We Were Only Casual But I Caught Feelings and Now I Can’t Move On!
I’m using a ton of mental energy wishing things were different, and want to refocus that energy on myself.
Most of us have been there: A fun, casual fling goes on longer than expected, and one day you find yourself ‘catching feelings.’ After months of casually dating, one of you wants things to get more serious, and the other doesn’t. In one instance, someone wrote to me about casually and non-exclusively dating a person for nine months (nine months!) and then realizing they wanted more:
“It’s been six months and I’m still crying myself to sleep about it,” they wrote. “I know he’s not for me because he’s not available. But I’m having a really hard time letting him go. I’m leaving him alone. We don’t talk, but I’m using a ton of mental energy wishing things were different. How do I refocus that energy on myself?”
First off, rumination can be a way to deal with circumstances when we’re young, whether that’s ambivalence, uncertainty, or painful situations we experience as kids. As adults, it can become a form of self-sabotage. We’re not moving forward, or maybe we even feel guilty about moving forward, or shameful for not doing it sooner and choosing ourselves earlier. It’s normal to feel hurt after a relationship ends. It especially hurts to feel like the time we invested in someone was not time they were willing to invest back in us.
But it’s worth asking why you spent so much time casually dating someone. What were you waiting for? How did you hope it would end? What did you really want? And did you ever ask for it or declare it, or were you too afraid?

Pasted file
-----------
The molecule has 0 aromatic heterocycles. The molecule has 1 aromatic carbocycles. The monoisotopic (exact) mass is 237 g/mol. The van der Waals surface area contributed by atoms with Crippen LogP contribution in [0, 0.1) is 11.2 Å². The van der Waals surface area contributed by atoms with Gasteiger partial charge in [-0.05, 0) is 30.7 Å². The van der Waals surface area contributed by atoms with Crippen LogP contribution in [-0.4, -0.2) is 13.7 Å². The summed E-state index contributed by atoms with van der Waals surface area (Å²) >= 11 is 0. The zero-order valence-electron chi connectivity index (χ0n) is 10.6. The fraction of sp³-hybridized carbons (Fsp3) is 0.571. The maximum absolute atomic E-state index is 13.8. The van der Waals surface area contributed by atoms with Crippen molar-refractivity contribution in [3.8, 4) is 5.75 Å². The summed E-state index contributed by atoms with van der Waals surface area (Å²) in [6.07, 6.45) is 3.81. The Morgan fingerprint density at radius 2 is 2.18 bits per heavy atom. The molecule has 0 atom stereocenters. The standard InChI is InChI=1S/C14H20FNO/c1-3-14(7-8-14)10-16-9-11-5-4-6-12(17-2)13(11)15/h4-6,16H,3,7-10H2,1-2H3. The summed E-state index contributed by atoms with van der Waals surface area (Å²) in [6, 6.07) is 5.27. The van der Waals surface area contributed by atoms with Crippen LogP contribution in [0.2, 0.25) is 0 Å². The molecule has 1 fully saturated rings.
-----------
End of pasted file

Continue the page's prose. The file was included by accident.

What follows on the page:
One of the steps in my Dating 101 course is setting your intention and really getting to know it. No more settling for less than what you really want. No more unclear communication, or wishy-washy behaviour like choosing someone who only wants to keep things casual. We’re not fucking around — we’re here to define and find the relationship you actually want, which means sorting through what is not it and becoming the type of person who gets to have that relationship.
Most people go into dating with a mindset of, I’ll just date enough and eventually this casual thing will turn into the relationship I want. But that’s so rare and unlikely. The idea that casual relationships turn into serious, committed relationships is a myth at worst, and a rarity at best. Oftentimes people who are tolerating casual relationships use this as a way to justify their circumstances. I was one of those people, so I have no judgement around it (and I’m pretty good at calling my own smelly BS from my past).
It can be frustrating to want to move forward and feel stuck thinking about and mourning the past, and yet the first step is looking back to integrate the lessons. Where did you abandon yourself, and why? Where did you not voice your desires around exclusivity? Did you want a relationship and not declare it? Or were you allowing low accountability behaviour to maintain a connection? We need to own the places where we were acting from a place of low accountability, which often stems from believing we’re not worthy of getting the thing we say we want.
We claim that what we want is this lower or lesser version of something, but what we actually want is this higher or more evolved version. We lower the bar because we’re afraid we won’t find anyone who will meet it. But that doesn’t work, or maybe it does for a moment, but in the long term it’s just more unnecessary pain and suffering because you’re constantly finding yourself in situations you didn’t really want, or with partners who aren’t a good fit. You’re settling. I hold a ton of compassion for this, because most of us are taught by society and culture to lower our expectations to accommodate or make allowances, settling for people who can’t show up for us. When we do this, we’re ultimately abandoning ourselves. We’re not showing up for ourselves and our needs. The sooner we recognize this, the sooner we can start to change the pattern, and attract what we really want.